[JURIST] The Florida Supreme Court [official website] issued a unanimous decision [PDF text] Thursday upholding the state's lethal injection procedures and rejecting the assertion that the state's protocol constitutes "cruel and unusual punishment." The US Supreme Court currently has on its docket a case challenging lethal injection as unconstitutional, and earlier this week the Court granted a stay of execution [order, PDF; JURIST report] to a convicted murderer on Mississippi's death row. Some analysts have suggested that the Mississippi stay, which marks the third reprieve granted by the Court since September 25, signals a de facto nationwide moratorium [CSM news report] on lethal injections until the Supreme Court reaches a decision in the lethal injection case - Baze v. Rees. The Florida Attorney General [official website], however, said Thursday that the execution of Mark Dean Schwab [FCCD profile, DOC], the death row inmate who lost in Thursday's Florida decision, would remain scheduled for November 15.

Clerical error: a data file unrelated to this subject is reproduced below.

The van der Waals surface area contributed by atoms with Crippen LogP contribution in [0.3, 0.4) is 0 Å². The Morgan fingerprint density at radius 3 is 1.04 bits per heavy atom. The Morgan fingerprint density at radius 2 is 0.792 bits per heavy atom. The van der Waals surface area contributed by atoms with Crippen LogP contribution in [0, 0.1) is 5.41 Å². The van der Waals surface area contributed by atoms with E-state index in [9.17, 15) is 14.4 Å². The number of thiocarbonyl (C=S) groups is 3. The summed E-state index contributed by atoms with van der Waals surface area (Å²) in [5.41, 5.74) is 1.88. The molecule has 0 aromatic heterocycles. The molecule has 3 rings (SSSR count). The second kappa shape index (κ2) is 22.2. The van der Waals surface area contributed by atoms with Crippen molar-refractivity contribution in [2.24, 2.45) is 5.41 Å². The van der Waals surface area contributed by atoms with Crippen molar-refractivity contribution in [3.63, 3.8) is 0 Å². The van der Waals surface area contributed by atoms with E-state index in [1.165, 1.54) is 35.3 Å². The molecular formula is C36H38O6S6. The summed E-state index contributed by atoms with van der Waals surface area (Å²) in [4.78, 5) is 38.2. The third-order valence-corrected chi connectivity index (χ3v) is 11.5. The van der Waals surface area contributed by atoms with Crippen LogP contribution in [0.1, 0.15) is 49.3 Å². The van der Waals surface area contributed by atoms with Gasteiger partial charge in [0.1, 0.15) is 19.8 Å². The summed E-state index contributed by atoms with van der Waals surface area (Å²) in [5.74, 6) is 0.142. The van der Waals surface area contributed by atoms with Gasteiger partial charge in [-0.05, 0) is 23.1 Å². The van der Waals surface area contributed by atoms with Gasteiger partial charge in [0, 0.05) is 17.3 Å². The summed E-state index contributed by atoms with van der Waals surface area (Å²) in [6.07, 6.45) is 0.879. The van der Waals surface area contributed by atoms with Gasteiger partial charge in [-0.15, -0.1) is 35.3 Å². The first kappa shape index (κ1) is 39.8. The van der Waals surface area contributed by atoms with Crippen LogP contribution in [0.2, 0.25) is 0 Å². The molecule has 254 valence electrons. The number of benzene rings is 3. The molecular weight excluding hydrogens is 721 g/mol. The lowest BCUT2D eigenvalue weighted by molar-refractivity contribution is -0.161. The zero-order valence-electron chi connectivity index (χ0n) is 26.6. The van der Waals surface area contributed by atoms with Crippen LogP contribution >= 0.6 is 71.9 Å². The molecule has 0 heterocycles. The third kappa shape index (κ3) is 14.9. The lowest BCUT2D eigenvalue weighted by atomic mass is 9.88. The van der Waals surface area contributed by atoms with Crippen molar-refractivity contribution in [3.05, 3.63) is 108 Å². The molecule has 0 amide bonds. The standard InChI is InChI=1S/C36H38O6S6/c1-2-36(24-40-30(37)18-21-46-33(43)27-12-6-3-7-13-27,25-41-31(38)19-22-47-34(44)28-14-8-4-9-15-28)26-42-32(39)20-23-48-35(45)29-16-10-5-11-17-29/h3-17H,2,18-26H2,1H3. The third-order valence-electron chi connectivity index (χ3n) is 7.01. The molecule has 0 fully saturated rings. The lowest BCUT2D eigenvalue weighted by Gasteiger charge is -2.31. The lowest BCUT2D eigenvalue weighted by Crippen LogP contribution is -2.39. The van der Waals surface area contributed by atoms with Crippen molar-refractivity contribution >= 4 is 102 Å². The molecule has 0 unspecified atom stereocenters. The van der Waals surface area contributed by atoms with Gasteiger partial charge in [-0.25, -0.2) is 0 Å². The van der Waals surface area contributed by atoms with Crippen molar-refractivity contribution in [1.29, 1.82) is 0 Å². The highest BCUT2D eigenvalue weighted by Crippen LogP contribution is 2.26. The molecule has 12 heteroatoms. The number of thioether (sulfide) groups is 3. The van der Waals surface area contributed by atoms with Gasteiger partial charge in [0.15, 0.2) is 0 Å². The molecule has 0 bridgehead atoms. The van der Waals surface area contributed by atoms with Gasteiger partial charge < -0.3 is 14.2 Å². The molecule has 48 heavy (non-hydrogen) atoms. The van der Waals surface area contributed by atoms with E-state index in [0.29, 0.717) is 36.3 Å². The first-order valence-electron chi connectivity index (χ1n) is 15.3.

Several constitutional challenges to lethal injection [JURIST news archive] have arisen across the country in recent months, mainly focusing on an argument that the first drug administered in a three-drug mixture [DPIC backgrounder] fails to make the inmate fully unconscious, thereby making the inmate feel excruciating pain when a heart-stopping drug is injected. Florida Governor Jeb Bush suspended all executions in the state [JURIST report] last December after a medical examiner said that the execution earlier that month of Angel Diaz [Amnesty profile] was botched. Diaz endured a 34-minute-long execution as a result of the improper insertion of needles during the first injection. The ban was lifted [JURIST report] in July. AP has more.